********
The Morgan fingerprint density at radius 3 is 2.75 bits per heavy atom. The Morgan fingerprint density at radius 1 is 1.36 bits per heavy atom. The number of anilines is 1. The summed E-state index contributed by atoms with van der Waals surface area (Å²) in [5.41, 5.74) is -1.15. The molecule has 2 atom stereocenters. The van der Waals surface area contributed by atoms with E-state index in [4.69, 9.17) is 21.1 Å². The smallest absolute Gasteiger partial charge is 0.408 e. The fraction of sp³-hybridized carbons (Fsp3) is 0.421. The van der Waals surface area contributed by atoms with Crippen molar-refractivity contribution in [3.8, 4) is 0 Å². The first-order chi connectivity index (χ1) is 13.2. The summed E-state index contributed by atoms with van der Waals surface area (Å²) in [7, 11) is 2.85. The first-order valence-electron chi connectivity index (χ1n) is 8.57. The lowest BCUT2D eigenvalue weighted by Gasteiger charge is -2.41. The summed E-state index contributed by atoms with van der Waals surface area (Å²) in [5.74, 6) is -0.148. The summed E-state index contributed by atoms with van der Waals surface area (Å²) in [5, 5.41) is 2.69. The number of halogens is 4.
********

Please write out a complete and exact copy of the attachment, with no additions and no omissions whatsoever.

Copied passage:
The Morgan fingerprint density at radius 3 is 2.75 bits per heavy atom. The Morgan fingerprint density at radius 1 is 1.36 bits per heavy atom. The number of anilines is 1. The summed E-state index contributed by atoms with van der Waals surface area (Å²) in [5.41, 5.74) is -1.15. The molecule has 2 atom stereocenters. The van der Waals surface area contributed by atoms with E-state index in [4.69, 9.17) is 21.1 Å². The smallest absolute Gasteiger partial charge is 0.408 e. The fraction of sp³-hybridized carbons (Fsp3) is 0.421. The van der Waals surface area contributed by atoms with Crippen molar-refractivity contribution in [3.8, 4) is 0 Å². The first-order chi connectivity index (χ1) is 13.2. The summed E-state index contributed by atoms with van der Waals surface area (Å²) in [7, 11) is 2.85. The first-order valence-electron chi connectivity index (χ1n) is 8.57. The lowest BCUT2D eigenvalue weighted by Gasteiger charge is -2.41. The summed E-state index contributed by atoms with van der Waals surface area (Å²) in [5.74, 6) is -0.148. The summed E-state index contributed by atoms with van der Waals surface area (Å²) in [5, 5.41) is 2.69. The number of halogens is 4.